Art is a language spoken by all people, and poetry is a tool of communication underutilized in education. For students maintaining focus on a written document or lecture may be difficult, but performance is engrossing. For dyslexic students like me audible learning is vital.
Poetry was the perfect method for me to express my neurodivergent way of thought to people who would otherwise never understand it. It gave me a love for learning, confidence, and a way to express my feelings on hard topics like climate change and school shootings. It allowed me to weave facts with rhythm and color. Now it has given me a platform to tell my family’s story and an avenue to make all the change I want to in the world with my debut, Walking Gentry Home: A Memoir of My Foremothers in Verse.
I wouldn’t be where I am today without poetry, and there are thousands of neurodivergent students who could no doubt benefit from exposure to it like I did. Poetry has power. Poetry conveys power.
Traditional educational methods taught me that my mind didn’t work like everyone else’s. But poetry helped me realize that was a beautiful thing.
Meet the author
Alora Young is a college student, an actor, and the Youth Poet Laureate of the Southern United States. Her poetry has appeared in The New York Times and The Washington Post, and she has performed her poetry on CNN, CBS, and the TEDx stage. Originally from Tennessee, Young currently attends Swarthmore College in Pennsylvania. Her memoir in verse Walking Gentry Homecomes out August 2nd.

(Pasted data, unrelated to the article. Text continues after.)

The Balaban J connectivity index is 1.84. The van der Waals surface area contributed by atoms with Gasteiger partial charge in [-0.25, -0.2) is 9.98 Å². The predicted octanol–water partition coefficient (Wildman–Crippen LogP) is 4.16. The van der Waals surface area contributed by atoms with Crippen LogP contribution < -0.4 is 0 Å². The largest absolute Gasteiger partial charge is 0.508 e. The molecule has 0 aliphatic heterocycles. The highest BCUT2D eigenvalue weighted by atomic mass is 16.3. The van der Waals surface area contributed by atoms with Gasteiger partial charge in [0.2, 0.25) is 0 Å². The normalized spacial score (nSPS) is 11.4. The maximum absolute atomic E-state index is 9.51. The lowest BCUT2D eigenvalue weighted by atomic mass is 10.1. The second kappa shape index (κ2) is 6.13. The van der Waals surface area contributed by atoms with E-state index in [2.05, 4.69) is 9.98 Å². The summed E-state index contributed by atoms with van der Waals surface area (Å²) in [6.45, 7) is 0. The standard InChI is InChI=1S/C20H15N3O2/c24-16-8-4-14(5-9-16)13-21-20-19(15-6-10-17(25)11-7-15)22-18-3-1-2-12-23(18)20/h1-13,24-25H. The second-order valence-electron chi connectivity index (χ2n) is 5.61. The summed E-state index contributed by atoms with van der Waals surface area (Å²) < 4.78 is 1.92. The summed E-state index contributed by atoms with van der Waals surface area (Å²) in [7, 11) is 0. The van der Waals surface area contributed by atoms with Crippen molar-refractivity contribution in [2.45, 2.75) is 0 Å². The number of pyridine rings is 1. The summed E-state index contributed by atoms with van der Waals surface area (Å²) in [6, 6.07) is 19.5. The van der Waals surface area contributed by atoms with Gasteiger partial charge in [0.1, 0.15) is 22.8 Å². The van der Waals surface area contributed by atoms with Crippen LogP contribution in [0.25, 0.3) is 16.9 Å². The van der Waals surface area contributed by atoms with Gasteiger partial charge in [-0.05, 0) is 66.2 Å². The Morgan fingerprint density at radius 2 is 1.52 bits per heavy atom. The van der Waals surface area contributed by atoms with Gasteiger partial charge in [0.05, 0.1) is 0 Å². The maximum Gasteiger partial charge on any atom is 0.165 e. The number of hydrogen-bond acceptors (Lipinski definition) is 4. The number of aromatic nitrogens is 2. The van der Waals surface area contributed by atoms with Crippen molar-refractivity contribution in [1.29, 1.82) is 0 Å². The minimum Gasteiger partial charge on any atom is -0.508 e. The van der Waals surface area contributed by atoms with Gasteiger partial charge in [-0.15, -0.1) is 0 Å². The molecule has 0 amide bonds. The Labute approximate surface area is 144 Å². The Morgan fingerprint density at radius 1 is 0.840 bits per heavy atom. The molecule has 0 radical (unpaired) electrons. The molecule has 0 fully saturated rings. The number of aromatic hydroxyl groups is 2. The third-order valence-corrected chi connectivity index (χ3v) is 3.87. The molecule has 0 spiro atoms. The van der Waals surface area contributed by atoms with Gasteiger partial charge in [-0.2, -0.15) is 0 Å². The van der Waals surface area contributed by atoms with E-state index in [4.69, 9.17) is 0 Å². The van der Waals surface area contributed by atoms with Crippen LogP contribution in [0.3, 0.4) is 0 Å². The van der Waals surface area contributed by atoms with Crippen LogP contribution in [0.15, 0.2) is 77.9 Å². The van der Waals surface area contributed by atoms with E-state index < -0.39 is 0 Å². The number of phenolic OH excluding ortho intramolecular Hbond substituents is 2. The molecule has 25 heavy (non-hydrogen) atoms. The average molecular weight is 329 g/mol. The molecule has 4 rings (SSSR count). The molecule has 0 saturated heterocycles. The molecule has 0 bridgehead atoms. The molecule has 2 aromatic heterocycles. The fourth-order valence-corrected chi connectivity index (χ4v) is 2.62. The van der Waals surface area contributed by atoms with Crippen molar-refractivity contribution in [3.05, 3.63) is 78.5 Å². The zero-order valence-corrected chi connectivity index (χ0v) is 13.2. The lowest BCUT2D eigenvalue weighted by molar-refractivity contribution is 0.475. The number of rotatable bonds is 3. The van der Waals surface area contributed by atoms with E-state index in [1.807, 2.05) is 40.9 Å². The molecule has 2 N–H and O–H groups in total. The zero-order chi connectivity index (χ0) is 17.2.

About Walking Gentry Home: A Memoir of My Foremothers in Verse
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An “extraordinary” (Laurie Halse Anderson) Young poet traces the lives of her foremothers in West Tennessee, from those enslaved centuries ago to her grandmother, her mother, and finally herself, in this stunning debut celebrating Black girlhood and womanhood throughout American history.
“A masterpiece that beautifully captures the heartbreak that accompanies coming of age for Black girls becoming Black women.”—Evette Dionne, author of Lifting as We Climb, longlisted for the National Book Award
Walking Gentry Home tells the story of Alora Young’s ancestors, from the unnamed women forgotten by the historical record but brought to life through Young’s imagination; to Amy, the first of Young’s foremothers to arrive in Tennessee, buried in an unmarked grave, unlike the white man who enslaved her and fathered her child; through Young’s great-grandmother Gentry, unhappily married at fourteen; to her own mother, the teenage beauty queen rejected by her white neighbors; down to young in the present day as she leaves childhood behind and becomes a young woman.
The lives of these girls and women come together to form a unique American epic in verse, one that speaks of generational curses, coming of age, homes and small towns, fleeting loves and lasting consequences, and the brutal and ever-present legacy of slavery in our nation’s psyche. Each poem is a story in verse, and together they form a heart-wrenching and inspiring family saga of girls and women connected through blood and history.
Informed by archival research, the last will and testament of an enslaver, formal interviews, family lore, and even a DNA test, Walking Gentry Home gives voice to those too often muted in America: Black girls and women.
Publisher: Random House Publishing Group
Publication date: 08/02/2022
Age Range: 13 – 17 Years
Filed under: Guest Post